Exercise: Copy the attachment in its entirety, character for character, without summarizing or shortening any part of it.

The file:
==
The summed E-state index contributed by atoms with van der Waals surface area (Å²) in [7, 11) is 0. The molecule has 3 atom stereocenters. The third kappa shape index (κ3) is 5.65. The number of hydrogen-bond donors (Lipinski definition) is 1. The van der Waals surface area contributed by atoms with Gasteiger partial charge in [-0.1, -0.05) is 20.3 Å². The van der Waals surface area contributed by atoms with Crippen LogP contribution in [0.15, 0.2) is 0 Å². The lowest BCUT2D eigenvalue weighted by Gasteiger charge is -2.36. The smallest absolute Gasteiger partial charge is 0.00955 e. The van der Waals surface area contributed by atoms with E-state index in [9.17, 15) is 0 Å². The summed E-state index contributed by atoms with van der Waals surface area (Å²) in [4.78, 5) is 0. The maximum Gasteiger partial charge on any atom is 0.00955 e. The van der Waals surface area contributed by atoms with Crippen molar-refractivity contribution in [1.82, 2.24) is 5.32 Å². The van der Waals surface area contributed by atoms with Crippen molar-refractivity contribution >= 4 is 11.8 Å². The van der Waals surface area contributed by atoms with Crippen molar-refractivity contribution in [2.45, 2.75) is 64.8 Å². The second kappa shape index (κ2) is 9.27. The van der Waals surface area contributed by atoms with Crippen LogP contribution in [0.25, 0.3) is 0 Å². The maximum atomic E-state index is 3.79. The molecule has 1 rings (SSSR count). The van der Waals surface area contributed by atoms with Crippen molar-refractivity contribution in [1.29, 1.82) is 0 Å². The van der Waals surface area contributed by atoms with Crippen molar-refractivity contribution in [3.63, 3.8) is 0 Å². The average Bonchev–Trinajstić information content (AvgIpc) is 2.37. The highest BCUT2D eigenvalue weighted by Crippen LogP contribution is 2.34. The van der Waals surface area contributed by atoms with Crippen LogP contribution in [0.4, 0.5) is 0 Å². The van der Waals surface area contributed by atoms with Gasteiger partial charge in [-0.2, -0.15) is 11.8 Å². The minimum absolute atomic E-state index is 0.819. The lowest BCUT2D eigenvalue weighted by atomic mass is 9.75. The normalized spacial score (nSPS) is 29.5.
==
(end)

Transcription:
The summed E-state index contributed by atoms with van der Waals surface area (Å²) in [7, 11) is 0. The molecule has 3 atom stereocenters. The third kappa shape index (κ3) is 5.65. The number of hydrogen-bond donors (Lipinski definition) is 1. The van der Waals surface area contributed by atoms with Gasteiger partial charge in [-0.1, -0.05) is 20.3 Å². The van der Waals surface area contributed by atoms with Crippen LogP contribution in [0.15, 0.2) is 0 Å². The lowest BCUT2D eigenvalue weighted by Gasteiger charge is -2.36. The smallest absolute Gasteiger partial charge is 0.00955 e. The van der Waals surface area contributed by atoms with E-state index in [9.17, 15) is 0 Å². The summed E-state index contributed by atoms with van der Waals surface area (Å²) in [4.78, 5) is 0. The maximum Gasteiger partial charge on any atom is 0.00955 e. The van der Waals surface area contributed by atoms with Crippen molar-refractivity contribution in [1.82, 2.24) is 5.32 Å². The van der Waals surface area contributed by atoms with Crippen molar-refractivity contribution >= 4 is 11.8 Å². The van der Waals surface area contributed by atoms with Crippen molar-refractivity contribution in [2.45, 2.75) is 64.8 Å². The second kappa shape index (κ2) is 9.27. The van der Waals surface area contributed by atoms with Crippen LogP contribution in [0.25, 0.3) is 0 Å². The maximum atomic E-state index is 3.79. The molecule has 1 rings (SSSR count). The van der Waals surface area contributed by atoms with Crippen molar-refractivity contribution in [1.29, 1.82) is 0 Å². The van der Waals surface area contributed by atoms with Crippen molar-refractivity contribution in [3.63, 3.8) is 0 Å². The average Bonchev–Trinajstić information content (AvgIpc) is 2.37. The highest BCUT2D eigenvalue weighted by Crippen LogP contribution is 2.34. The van der Waals surface area contributed by atoms with Crippen LogP contribution in [0.4, 0.5) is 0 Å². The van der Waals surface area contributed by atoms with Gasteiger partial charge in [-0.2, -0.15) is 11.8 Å². The minimum absolute atomic E-state index is 0.819. The lowest BCUT2D eigenvalue weighted by atomic mass is 9.75. The normalized spacial score (nSPS) is 29.5.